If you’re like many leaders, you may feel you have the ideal life. You have a good job that pays well, you are in a solid relationship, your kids are thriving, you have a nice house in a good neighborhood. From the outside looking in, you have it all.
But sometimes, you might feel as if your life is out of control and not aligned with who you want to be. You can’t put your finger on one incident that is leading you to feel overwhelmed; instead, it’s the culmination of a lot of small pressures called microstressors.
The Microstress Effect
Microstress is the subject of a new book by Professor Rob Cross and former Harvard Business Review editor Karen Dillon called The Microstress Effect. The pair interviewed 300 high-performing professionals and found that many were secretly suffering from small, seemingly inconsequential events that, when combined, packed a massive punch.
It’s especially prevalent in today’s hyperconnected world (as I wrote about in 2020) where texts, calls or video chats can deliver microstressors. We may not be consciously aware of these small events as we would a major stress event in life, such as a layoff, but they can be just as dangerous. Stress of any kind can raise blood pressure and heart rate, or trigger hormonal or metabolic changes.
Think back to the height of the pandemic. Many people experienced “brain fog” without necessarily having Covid-19. The reason, according to Cross and Dillon, is that our brains were overwhelmed with microstressors so we had less bandwidth to deal with normal life problems. When your brain doesn’t respond to stress in its normal way but rather lets little stressors fly under the radar, they accumulate over time.
Three Types Of Microstress
Cross and Dillon break microstress down into three categories:
• Microstresses that reduce your capacity to get things done. When you feel you can’t count on a colleague or must deal with an unpredictable boss, you’re dealing with this type of microstress.
• Microstresses that deplete your emotional reserves. When your day is disrupted by office politics or a needy coworker, you are experiencing this type of microstress.
• Microstresses that challenge your identity. When you experience an attack on your self-worth or have a negative interaction with family or friends, you may recognize this type of microstress.
The Project That Weighs On You
A coaching client recently shared a story that illustrates how microstress works. He has a project in a folder on his desk. It’s not labeled, but he knows it’s there. The project isn’t due for a month, but he knows he needs to get started on it now. Every time he looks at that folder, it adds to his brain’s exhaustion.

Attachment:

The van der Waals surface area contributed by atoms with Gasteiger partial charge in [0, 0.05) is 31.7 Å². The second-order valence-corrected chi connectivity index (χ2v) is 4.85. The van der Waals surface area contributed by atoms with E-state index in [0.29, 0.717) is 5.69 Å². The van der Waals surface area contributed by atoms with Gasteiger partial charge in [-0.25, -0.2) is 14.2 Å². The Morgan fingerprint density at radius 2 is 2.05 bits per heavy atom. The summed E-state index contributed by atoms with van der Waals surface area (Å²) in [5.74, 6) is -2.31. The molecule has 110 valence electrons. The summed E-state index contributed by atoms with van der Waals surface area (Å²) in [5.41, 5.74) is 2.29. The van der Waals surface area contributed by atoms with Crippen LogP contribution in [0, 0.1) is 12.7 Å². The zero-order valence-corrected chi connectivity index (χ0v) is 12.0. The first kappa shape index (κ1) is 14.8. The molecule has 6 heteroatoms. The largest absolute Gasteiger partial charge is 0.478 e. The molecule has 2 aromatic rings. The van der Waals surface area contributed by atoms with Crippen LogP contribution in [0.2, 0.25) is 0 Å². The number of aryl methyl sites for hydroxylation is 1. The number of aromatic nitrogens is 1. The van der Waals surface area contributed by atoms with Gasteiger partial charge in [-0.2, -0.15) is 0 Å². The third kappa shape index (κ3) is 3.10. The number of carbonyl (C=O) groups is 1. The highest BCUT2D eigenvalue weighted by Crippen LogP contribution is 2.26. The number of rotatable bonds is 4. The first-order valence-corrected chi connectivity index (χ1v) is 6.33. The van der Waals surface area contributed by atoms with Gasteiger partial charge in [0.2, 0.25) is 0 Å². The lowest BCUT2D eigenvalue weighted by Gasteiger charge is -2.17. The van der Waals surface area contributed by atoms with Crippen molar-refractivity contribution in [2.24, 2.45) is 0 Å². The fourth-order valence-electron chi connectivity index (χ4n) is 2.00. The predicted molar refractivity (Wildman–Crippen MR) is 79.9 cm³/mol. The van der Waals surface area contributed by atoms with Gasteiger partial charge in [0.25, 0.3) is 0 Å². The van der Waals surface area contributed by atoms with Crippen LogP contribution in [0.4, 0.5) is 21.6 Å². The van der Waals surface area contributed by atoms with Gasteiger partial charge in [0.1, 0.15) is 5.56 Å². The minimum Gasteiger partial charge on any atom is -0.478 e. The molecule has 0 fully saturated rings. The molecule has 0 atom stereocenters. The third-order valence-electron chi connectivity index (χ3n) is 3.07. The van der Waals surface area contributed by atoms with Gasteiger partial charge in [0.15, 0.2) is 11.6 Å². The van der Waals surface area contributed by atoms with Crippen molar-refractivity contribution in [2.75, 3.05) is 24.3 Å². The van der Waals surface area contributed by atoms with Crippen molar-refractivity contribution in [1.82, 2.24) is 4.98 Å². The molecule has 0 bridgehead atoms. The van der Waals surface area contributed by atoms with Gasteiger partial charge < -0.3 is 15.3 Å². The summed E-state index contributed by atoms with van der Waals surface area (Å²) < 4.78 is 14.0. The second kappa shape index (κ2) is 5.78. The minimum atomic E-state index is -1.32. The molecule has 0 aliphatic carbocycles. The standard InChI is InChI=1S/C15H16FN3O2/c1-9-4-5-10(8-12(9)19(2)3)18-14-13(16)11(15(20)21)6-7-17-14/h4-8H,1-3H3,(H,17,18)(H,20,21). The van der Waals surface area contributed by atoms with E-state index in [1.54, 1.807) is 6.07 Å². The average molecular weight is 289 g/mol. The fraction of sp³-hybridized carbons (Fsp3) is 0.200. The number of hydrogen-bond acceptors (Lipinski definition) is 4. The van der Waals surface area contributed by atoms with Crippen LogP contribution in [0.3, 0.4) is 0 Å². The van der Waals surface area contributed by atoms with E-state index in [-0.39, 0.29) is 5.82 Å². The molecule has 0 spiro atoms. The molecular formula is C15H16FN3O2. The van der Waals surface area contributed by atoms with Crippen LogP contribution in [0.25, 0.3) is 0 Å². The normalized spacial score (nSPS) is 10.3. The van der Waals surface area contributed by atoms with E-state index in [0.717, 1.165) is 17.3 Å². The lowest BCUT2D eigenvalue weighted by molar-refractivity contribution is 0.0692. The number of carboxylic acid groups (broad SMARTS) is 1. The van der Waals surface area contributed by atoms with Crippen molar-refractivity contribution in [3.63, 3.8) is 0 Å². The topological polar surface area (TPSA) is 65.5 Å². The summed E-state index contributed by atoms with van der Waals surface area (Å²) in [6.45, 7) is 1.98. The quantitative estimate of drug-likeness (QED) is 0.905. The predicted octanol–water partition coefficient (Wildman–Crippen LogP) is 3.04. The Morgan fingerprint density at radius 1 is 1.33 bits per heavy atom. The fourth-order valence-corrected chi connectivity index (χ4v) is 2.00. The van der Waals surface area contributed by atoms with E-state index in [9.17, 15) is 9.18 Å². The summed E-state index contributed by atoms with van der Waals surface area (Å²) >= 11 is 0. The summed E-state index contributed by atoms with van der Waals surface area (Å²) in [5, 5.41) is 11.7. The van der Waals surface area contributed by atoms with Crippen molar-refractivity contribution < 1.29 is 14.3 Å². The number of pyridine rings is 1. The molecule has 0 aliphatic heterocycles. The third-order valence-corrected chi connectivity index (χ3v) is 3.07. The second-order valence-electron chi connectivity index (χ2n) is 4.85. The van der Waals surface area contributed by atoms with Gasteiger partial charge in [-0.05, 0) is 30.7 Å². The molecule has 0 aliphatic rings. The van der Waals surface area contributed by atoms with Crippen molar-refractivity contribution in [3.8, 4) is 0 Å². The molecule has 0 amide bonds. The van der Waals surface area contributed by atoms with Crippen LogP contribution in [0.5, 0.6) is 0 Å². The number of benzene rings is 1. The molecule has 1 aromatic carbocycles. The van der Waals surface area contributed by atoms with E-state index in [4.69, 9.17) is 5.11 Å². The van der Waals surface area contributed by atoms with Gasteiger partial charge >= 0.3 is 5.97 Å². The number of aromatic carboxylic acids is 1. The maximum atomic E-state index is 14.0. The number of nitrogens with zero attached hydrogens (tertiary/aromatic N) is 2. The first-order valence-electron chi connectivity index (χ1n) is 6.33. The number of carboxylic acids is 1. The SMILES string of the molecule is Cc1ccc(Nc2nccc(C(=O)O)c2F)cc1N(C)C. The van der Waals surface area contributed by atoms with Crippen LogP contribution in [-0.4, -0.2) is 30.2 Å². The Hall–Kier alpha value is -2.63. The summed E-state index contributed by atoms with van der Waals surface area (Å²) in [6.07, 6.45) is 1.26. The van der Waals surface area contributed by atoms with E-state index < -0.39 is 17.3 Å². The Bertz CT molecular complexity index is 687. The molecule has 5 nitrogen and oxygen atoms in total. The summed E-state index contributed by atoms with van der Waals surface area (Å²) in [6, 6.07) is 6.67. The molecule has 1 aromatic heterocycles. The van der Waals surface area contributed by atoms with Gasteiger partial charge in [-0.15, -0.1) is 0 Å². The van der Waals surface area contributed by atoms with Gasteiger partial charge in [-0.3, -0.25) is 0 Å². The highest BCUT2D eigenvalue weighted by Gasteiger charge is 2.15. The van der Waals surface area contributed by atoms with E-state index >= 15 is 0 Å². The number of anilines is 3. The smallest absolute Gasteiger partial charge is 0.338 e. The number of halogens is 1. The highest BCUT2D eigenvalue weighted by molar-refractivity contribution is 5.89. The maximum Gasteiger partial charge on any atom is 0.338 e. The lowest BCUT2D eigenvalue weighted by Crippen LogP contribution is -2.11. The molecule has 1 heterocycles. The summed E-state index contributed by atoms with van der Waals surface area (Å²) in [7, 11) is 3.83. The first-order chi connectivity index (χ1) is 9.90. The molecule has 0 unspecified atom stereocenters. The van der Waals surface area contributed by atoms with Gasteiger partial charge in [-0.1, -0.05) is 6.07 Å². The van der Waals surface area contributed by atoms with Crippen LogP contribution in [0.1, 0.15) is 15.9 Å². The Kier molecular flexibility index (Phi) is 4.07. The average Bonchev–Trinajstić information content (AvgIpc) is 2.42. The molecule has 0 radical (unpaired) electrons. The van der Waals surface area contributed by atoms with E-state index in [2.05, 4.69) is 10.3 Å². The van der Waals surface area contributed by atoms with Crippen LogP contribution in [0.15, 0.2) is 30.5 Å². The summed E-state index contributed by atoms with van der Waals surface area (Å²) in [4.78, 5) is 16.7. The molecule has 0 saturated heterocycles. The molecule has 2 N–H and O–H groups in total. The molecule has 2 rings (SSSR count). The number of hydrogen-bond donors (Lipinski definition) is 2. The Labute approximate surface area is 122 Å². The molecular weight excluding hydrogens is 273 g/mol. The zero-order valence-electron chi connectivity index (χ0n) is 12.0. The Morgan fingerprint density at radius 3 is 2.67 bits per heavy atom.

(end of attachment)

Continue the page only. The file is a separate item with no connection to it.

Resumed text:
There are “folders” in all parts of our lives—those little nagging tasks that you haven’t gotten to and aren’t necessarily urgent, but weigh on you. When you multiply this feeling at work, at home, with your spouse, with your kids, it’s all overwhelming and that creates fatigue.
The Tolerations List
One of the best strategies for dealing with microstress is creating a toleration list. This is a physical list of anything that is not working in your life, from tasks you’ve started but haven’t finished, to things you hate doing but must do anyway. Here is a checklist of types of tolerations to get you started.
I used this in my own life back when I worked in the finance industry. One day, I left work feeling depressed but not understanding why. I had a great career, a beautiful home and a healthy relationship; what did I have to be depressed about?
I sat down with a pad of paper and wrote a list of things that annoyed me in my life. Here’s how it started:
1. Waking up to an alarm at 4:30 a.m. each morning.
2. Having to work five days a week.
3. Going to pointless meetings.
Initially, this felt like a futile exercise. But I kept going until I had 232 items on the list. It included everything that was nagging me—from a kitchen that needed repainting to writing a letter to an aunt whom I knew would not live much longer. I took the next week off work and was able to complete over 100 of the items on the list. The lightness I felt was unbelievable!
I took the remaining items and merged them into a tolerations list. Once I categorized that list, I realized that around 30 items related to my job. With so many elements not aligned with creating the life I wanted and working the way I wanted to, it became obvious to me that I needed to become an entrepreneur. I needed to work for myself to attain the quality of life I wanted.
We allow our lists to grow instead of taking the time to clean them up, but there are things you can do to start to alleviate some of these microstressors.
1. Get the microstresses out of your mind and put them on paper to deal with, whether that means outsourcing or handling them yourself.
2. Rid yourself of any monkeys. The age-old management problem known as “monkeys on one’s back” is when a leader sacrifices their own time and performance by taking on employee burdens. Learn to push back and have your employees, family members and friends solve their own problems.
3. Schedule time, even if it’s just one hour a week, to tackle some items on your toleration list.
4. Practice some form of mindfulness or meditation every day to help you put your everyday stressor situations in the proper perspective.
We all accumulate clutter in our minds without being conscious of it, and it can add up and drag us down. But if you can eliminate just a few microstresses in your life at a time, it can make a significant difference. If you need a push to get started, an executive coach can help with identifying and prioritizing the microstresses in your own life.